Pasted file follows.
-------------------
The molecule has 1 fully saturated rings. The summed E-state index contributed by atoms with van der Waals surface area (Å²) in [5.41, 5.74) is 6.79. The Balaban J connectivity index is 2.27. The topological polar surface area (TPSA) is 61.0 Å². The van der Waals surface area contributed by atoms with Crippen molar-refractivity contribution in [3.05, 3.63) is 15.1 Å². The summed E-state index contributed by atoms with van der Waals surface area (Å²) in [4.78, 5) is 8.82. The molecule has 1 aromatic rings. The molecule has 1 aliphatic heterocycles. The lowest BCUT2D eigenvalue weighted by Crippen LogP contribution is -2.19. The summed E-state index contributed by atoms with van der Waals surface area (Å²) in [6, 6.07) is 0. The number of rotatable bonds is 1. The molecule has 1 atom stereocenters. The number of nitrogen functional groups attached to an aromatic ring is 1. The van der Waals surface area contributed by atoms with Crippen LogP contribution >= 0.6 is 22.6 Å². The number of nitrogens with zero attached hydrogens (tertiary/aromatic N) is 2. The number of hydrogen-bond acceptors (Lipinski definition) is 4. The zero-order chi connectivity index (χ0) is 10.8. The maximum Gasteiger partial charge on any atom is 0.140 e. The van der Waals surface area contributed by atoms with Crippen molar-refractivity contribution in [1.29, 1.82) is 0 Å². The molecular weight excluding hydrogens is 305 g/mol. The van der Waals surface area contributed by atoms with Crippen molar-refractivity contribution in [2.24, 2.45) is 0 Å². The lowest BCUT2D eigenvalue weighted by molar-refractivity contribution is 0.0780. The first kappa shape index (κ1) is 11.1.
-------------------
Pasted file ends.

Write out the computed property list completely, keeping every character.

The molecule has 1 fully saturated rings. The summed E-state index contributed by atoms with van der Waals surface area (Å²) in [5.41, 5.74) is 6.79. The Balaban J connectivity index is 2.27. The topological polar surface area (TPSA) is 61.0 Å². The van der Waals surface area contributed by atoms with Crippen molar-refractivity contribution in [3.05, 3.63) is 15.1 Å². The summed E-state index contributed by atoms with van der Waals surface area (Å²) in [4.78, 5) is 8.82. The molecule has 1 aromatic rings. The molecule has 1 aliphatic heterocycles. The lowest BCUT2D eigenvalue weighted by Crippen LogP contribution is -2.19. The summed E-state index contributed by atoms with van der Waals surface area (Å²) in [6, 6.07) is 0. The number of rotatable bonds is 1. The molecule has 1 atom stereocenters. The number of nitrogen functional groups attached to an aromatic ring is 1. The van der Waals surface area contributed by atoms with Crippen LogP contribution >= 0.6 is 22.6 Å². The number of nitrogens with zero attached hydrogens (tertiary/aromatic N) is 2. The number of hydrogen-bond acceptors (Lipinski definition) is 4. The zero-order chi connectivity index (χ0) is 10.8. The maximum Gasteiger partial charge on any atom is 0.140 e. The van der Waals surface area contributed by atoms with Crippen molar-refractivity contribution in [1.29, 1.82) is 0 Å². The molecular weight excluding hydrogens is 305 g/mol. The van der Waals surface area contributed by atoms with Crippen molar-refractivity contribution in [2.24, 2.45) is 0 Å². The lowest BCUT2D eigenvalue weighted by molar-refractivity contribution is 0.0780. The first kappa shape index (κ1) is 11.1.